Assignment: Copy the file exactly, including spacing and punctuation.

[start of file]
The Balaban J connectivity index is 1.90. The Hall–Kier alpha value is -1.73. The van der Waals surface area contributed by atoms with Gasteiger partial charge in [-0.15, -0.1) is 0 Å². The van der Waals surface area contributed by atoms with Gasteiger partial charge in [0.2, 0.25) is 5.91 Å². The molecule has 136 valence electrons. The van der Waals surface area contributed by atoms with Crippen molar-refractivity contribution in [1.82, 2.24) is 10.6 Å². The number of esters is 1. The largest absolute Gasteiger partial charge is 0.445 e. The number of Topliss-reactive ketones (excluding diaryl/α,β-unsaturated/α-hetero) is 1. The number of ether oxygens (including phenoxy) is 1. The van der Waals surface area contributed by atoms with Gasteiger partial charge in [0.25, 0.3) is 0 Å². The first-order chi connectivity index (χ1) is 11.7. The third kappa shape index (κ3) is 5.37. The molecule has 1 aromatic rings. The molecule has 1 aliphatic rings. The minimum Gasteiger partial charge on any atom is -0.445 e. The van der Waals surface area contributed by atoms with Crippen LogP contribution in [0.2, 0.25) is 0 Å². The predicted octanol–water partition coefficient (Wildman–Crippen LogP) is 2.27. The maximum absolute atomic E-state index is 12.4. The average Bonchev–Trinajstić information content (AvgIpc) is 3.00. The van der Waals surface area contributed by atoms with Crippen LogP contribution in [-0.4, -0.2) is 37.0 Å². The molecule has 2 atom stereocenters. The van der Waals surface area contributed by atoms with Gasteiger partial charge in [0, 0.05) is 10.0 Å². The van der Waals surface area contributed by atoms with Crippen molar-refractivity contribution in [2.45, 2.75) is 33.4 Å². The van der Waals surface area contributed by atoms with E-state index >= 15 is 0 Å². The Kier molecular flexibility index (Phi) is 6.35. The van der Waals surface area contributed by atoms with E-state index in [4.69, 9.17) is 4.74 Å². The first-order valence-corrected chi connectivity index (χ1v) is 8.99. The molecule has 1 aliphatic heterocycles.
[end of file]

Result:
The Balaban J connectivity index is 1.90. The Hall–Kier alpha value is -1.73. The van der Waals surface area contributed by atoms with Gasteiger partial charge in [-0.15, -0.1) is 0 Å². The van der Waals surface area contributed by atoms with Gasteiger partial charge in [0.2, 0.25) is 5.91 Å². The molecule has 136 valence electrons. The van der Waals surface area contributed by atoms with Crippen molar-refractivity contribution in [1.82, 2.24) is 10.6 Å². The number of esters is 1. The largest absolute Gasteiger partial charge is 0.445 e. The number of Topliss-reactive ketones (excluding diaryl/α,β-unsaturated/α-hetero) is 1. The number of ether oxygens (including phenoxy) is 1. The van der Waals surface area contributed by atoms with Gasteiger partial charge in [0.25, 0.3) is 0 Å². The first-order chi connectivity index (χ1) is 11.7. The third kappa shape index (κ3) is 5.37. The molecule has 1 aromatic rings. The molecule has 1 aliphatic rings. The minimum Gasteiger partial charge on any atom is -0.445 e. The van der Waals surface area contributed by atoms with Crippen LogP contribution in [0.2, 0.25) is 0 Å². The predicted octanol–water partition coefficient (Wildman–Crippen LogP) is 2.27. The maximum absolute atomic E-state index is 12.4. The average Bonchev–Trinajstić information content (AvgIpc) is 3.00. The van der Waals surface area contributed by atoms with Crippen LogP contribution in [-0.4, -0.2) is 37.0 Å². The molecule has 2 atom stereocenters. The van der Waals surface area contributed by atoms with Gasteiger partial charge in [0, 0.05) is 10.0 Å². The van der Waals surface area contributed by atoms with Crippen molar-refractivity contribution in [2.45, 2.75) is 33.4 Å². The van der Waals surface area contributed by atoms with E-state index >= 15 is 0 Å². The Kier molecular flexibility index (Phi) is 6.35. The van der Waals surface area contributed by atoms with E-state index in [4.69, 9.17) is 4.74 Å². The first-order valence-corrected chi connectivity index (χ1v) is 8.99. The molecule has 1 aliphatic heterocycles.